I decide to quit instead. I am struck suddenly with a profound sense of the sort of desperation that nicotine addiction can drive one to. I resolve that this is where I draw the line--between prudence and madness, between addiction and self control.

Ten minutes later, in coat and hood and hat and gloves, I head out the door.

One of the first things I realize after 2 blocks or so is that the wind is blowing in every direction at once. This is not actually supposed to happen according to natural laws, but the evidence, as it buffets all sides of my body, is undeniable.

The second thing I realize, on perhaps the fourth block, is that I have MS and my left leg has stiffened up like a frozen screw and bolt, and I am probably not going to make it to the 7-11, much less back home again.

Frozen also are my nose and my lips, along with my last Camel, which, protruding from the unfeeling corner of my mouth, may or may not have burned through the filter and down to the skin--I don't know, because 1) I can't feel my face, and 2) I can't see out of the film of ice that has formed on the lenses of my spectacles.

I am halfway to the store, halfway from home. I forge on, doing my best to bring my left leg along with me. If I don't make it, if I collapse here in a snowbank, people will at least be able to follow the drag marks left by my useless foot. He came this way, the searchers will say, I can see the track from the side of his Nike.

A block away now. My face is a frozen mask, my lips rigid in the form of the last puff they took on the Camel. In my own imaginary mirror I look just like Lee Harvey Oswald at the moment he was shot by Jack Ruby. If you have ever seen the picture, you will know what I mean. I have taken off my glasses in order to see the snowdrifts in my way, but I think now that my eyeballs themselves are freezing, for I can see hardly any better than before.

Can I really, having come this far, enter the 7-11 looking like this--frozen face mimicking the shock of murder, eyeballs fixed like a doll's, dragging my left leg as if I had in fact just recently been shot?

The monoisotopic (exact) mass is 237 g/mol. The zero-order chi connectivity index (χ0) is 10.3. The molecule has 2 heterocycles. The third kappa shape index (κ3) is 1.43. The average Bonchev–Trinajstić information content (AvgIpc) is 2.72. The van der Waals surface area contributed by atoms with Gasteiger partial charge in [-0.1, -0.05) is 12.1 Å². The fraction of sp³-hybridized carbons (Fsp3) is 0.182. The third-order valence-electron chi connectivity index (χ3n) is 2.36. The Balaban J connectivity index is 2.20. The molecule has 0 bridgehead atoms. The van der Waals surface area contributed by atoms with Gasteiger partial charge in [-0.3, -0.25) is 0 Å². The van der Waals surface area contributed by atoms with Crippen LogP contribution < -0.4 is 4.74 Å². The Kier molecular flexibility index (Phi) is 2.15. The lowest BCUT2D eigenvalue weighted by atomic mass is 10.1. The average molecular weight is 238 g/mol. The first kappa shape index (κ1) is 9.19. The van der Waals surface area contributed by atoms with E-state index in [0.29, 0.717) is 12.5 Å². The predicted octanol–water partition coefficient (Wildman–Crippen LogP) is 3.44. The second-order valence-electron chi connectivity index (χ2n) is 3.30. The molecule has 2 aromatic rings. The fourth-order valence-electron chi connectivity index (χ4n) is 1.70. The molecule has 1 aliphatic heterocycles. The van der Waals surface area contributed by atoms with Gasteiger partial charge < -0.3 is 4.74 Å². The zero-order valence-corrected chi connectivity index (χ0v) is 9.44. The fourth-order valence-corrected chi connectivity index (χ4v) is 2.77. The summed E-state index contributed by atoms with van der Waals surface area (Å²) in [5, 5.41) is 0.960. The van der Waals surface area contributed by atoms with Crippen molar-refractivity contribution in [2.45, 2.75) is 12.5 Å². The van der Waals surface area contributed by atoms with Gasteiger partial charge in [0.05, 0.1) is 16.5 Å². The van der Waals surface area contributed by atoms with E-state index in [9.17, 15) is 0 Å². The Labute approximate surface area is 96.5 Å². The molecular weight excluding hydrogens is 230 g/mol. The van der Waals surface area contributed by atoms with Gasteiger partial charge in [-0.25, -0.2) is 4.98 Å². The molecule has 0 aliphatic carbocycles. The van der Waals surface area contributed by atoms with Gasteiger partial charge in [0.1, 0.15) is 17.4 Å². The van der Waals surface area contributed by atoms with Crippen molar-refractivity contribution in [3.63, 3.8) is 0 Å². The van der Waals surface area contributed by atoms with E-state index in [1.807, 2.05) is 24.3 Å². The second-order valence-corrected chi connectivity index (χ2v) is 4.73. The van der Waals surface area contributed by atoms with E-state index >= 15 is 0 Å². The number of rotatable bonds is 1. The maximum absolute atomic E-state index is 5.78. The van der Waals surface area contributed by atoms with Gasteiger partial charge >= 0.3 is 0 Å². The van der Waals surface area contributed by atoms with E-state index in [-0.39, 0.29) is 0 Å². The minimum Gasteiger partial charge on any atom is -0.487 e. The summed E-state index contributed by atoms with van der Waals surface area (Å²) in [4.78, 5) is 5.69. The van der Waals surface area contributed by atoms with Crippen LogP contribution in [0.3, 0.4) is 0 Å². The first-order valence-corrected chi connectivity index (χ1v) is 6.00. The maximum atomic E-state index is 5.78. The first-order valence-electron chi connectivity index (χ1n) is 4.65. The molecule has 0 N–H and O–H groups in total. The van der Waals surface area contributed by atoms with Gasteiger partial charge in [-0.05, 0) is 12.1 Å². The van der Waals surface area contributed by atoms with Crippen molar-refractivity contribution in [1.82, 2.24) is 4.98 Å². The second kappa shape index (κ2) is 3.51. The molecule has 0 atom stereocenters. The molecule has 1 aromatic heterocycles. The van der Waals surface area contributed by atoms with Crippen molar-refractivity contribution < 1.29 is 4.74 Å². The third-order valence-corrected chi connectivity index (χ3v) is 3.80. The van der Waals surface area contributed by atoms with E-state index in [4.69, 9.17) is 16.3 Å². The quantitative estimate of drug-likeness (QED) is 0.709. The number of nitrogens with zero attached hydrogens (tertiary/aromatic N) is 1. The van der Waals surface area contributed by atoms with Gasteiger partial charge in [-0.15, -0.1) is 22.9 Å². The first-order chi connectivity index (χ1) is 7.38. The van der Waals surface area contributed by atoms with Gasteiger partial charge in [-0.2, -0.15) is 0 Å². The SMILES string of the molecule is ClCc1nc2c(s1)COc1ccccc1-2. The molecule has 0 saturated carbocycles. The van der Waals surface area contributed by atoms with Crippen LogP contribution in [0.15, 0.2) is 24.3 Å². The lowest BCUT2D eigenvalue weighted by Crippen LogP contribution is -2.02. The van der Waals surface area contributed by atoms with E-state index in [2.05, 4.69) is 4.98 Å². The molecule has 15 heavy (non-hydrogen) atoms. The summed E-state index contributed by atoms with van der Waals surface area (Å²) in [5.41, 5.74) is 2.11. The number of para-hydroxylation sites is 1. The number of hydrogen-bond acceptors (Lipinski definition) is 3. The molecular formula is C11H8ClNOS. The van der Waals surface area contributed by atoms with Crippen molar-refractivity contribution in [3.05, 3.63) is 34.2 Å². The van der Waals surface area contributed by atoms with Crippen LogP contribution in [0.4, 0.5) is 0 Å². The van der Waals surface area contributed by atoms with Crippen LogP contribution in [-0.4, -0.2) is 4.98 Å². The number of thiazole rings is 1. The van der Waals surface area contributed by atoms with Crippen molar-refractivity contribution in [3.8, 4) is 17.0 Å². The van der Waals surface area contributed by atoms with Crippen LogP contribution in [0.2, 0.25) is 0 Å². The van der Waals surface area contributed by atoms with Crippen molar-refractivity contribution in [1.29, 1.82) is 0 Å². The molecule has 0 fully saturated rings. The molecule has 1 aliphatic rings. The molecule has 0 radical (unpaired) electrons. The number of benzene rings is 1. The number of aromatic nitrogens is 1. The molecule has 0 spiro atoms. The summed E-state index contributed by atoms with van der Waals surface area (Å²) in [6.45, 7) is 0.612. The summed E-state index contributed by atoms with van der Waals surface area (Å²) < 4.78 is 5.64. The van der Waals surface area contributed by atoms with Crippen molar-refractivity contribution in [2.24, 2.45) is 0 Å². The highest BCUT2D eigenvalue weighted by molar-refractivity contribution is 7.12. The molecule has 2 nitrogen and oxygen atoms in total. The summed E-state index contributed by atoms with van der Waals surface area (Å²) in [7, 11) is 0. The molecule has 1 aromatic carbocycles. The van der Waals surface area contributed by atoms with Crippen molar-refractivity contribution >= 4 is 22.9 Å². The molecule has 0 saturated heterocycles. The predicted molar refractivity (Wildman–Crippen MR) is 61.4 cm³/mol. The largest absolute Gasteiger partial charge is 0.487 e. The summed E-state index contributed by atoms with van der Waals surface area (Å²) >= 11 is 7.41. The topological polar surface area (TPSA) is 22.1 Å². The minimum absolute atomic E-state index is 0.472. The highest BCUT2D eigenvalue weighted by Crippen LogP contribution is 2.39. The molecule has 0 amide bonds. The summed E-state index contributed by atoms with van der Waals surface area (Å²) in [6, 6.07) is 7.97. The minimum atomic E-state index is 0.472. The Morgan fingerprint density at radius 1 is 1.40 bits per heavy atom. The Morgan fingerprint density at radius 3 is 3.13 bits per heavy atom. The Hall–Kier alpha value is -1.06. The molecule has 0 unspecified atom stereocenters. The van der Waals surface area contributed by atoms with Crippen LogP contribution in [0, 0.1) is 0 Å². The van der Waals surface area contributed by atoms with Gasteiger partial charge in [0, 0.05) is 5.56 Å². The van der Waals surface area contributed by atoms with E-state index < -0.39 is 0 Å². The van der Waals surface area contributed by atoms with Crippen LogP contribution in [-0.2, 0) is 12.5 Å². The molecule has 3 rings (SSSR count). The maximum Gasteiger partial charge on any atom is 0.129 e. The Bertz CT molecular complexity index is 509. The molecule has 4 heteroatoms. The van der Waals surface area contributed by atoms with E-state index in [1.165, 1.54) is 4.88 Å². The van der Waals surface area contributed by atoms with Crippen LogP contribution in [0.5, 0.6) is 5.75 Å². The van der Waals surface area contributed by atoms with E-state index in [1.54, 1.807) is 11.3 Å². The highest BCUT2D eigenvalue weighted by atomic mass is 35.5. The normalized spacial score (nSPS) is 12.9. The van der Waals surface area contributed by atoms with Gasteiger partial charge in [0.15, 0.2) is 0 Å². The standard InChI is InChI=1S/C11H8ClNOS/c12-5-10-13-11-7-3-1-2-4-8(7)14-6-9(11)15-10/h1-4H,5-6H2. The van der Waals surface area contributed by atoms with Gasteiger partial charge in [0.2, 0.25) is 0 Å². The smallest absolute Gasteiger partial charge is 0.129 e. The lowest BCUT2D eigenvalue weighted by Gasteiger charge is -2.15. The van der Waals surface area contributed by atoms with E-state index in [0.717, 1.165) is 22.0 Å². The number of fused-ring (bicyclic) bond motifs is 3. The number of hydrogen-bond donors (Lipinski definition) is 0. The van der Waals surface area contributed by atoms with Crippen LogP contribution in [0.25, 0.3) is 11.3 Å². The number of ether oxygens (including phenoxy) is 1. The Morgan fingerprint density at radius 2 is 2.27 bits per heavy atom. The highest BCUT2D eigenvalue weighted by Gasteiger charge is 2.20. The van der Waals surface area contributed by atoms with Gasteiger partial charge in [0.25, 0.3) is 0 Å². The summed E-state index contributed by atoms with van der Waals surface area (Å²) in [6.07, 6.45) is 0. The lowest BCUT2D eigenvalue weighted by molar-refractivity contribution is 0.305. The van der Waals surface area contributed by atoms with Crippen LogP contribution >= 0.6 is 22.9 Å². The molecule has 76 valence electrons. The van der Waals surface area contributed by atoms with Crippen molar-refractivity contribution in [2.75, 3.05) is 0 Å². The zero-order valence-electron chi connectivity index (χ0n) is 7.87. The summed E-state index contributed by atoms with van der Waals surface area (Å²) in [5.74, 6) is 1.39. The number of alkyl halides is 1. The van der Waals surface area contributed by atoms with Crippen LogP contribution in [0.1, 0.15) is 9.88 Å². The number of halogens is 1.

But of course I must. It's between that and joining the snowmen I have met in yards along the way.

The clerk, a friendly woman from Nepal who knows me well, brings my cigarettes to the counter without needing to be asked. It is a stroke of good luck that she is there, for I cannot move my lips, and another employee may not have been able to understand my gestures.

I held up a hand, however. Then I removed the glove and and spread my five fingers.

I'm not doing this again. Not anytime soon. Five packs will last me five days, and perhaps, just perhaps, both I and the city will thaw out by then.

Thursday, December 18, 2008

A Rumor or Arabia, Part III

Though I hesitate to say so, I do believe that I have learned more about Saudi Arabia from Osama bin Laden than from our exchange student, Mamdouh al-Shammari.

Why? Because in two months I have seen Mamdouh only about as many times as I can count on two hands. And of course seeing him is not the same as talking to him. One can just as often see a newspaper photo of bin Laden.

On the other hand, who has really seen bin Laden in the flesh?

These Saudis are elusive. They are like the wind, originating from who knows where, and going who knows where. Chimeras and specters, whispers in the night.

What do I know from Mamdouh of Saudi Arabia. It never rains. Saudis like Americans. Saudis hate Osama bin Laden. They hated Saddam Hussein. They think that Whats-His-Name, the President of Iran, is a lunatic.

This is what Mamdouh has told me. This is all I know.

Other than that, as regards information, a travel guide is much to be preferred.

It is snowing here in Portland. The streets are covered with snow. Mamdouh has never before in his life seen snow, much less driven a car on it. And yet he drives. How is it that he knows how to drive in the snow.

It is but another in a catalog or mysteries.

A Rumor of Arabia, Part II